Academic journal article UTMS Journal of Economics

Equal Employment Opportunities in the Recruitment and Selection Process of Human Resources

Academic journal article UTMS Journal of Economics

Equal Employment Opportunities in the Recruitment and Selection Process of Human Resources

Article excerpt


Equality of all citizens when it comes to exercising their rights, regardless of gender, race, color, national and social origin, political and religious belief, property and social status, is a fundamental value that is guaranteed by the Constitution of each country so as in the Republic of Macedonia. Besides the Constitution, equality is provided and regulated by other laws and international agreements which represent an integral part of the legal order of a state. Instances of discriminatory treatment are often ambiguous, but for policy makers to effectively combat discrimination, its targets first need to see that it takes place (Stroebel, Barreto, and Ellemers 2010). In other words, to eliminate discrimination and achieve equality at work, it is important to understand what it is that needs to be eliminated and how it can be done (Tomei 2003).

According to the mentioned regulations, employees within the organization have the right to be treated justly in all matters of employment. While principles of democracy require equality among the citizens, there is also a need to provide equal employment opportunity (EEO) and to undo the effects of past discrimination in employment (Orife and Chaubey 2001). Therefore, some larger companies develop a new trend which shows that they foster the equal employment opportunities by recognizing the importance of sustaining an Equal Opportunity culture as a competitive advantage. (Raghavi and Gopinathan 2013). In other words, it is an employment by a company that offers equal opportunities and fair treatment in the employment process to all people regardless of race, sex, religion, nationality, disability or political affiliation that is stated in the final part of the advertisements for new jobs as well as in the job description. It is a stipulation that all people should be treated similarly, unhampered by artificial barriers or prejudices or preferences, except when particular 'distinctions' can be explicitly justified (Raghavi and Gopinathan 2013).

In addition, it is clear that legislation regarding equal employment opportunities exists, but the question is whether it is regularly practiced in the everyday life. In other words: Assuming the law is effective, we expect to see it change prevailing employment practices, given that employers wish to comply with the law to prevent sanctions, or merely are willing to adopt and apply newly enacted norms (Mundlak 2009). However, when it comes to Macedonia, the question is if there are really equal opportunities for employmenttaking into account the fact that in many jobs advertisements the sexor age of the candidate has been stated. Even the legal provision of employing a certain percentage of the minorities in Macedonia is subjected to discussion when it comes to equal employment opportunities in the process of recruitingand selecting the staff. It is actually a conflict between two provisions. On one hand, the discrimination by nationality in the employment process is protected by the law while on the other hand those regulations prevent some candidates from certain nations to take part in the further process of recruitment due to the legally determined percentage of jobs for people belonging to the minorities.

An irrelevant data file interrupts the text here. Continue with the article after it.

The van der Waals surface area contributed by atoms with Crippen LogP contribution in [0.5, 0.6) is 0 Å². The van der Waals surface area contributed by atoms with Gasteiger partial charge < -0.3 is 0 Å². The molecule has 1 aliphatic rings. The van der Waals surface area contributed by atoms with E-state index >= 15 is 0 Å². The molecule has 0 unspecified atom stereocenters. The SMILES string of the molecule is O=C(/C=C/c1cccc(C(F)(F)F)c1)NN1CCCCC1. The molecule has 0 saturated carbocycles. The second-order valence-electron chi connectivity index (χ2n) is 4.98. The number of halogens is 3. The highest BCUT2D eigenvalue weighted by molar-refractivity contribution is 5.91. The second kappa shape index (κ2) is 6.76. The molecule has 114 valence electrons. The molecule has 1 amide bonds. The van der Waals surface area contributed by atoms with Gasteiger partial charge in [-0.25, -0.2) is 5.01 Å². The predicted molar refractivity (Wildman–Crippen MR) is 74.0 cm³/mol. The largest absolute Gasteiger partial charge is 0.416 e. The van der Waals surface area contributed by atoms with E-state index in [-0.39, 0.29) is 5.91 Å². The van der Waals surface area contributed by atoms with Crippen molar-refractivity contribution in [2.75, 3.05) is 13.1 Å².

Although in this paper, the regulation on discrimination in employment on different grounds as well as its influence in the process of generating equal opportunities in recruitment and selection of staff is reviewed, taking the fact that this legislation is in compliance with the EU standards, this reseach is primarily focused on the existing practices of latent discrimination (outside the legal framework) deprived from the stereotypical perceptions i.e. the social, mental models.

Thus it can be concluded that the burden falls on the HR department and the managers themselves who have to carry out the process of recruitment selection of human resources. HR professionals are committed to the active implementation of the equality policy and promoting a culture that supports the policy by overseeing the integration of the equality policy into all aspects of the HR policies and organizational practices (Raghavi and Gopinathan 2013). …

Search by... Author
Show... All Results Primary Sources Peer-reviewed


An unknown error has occurred. Please click the button below to reload the page. If the problem persists, please try again in a little while.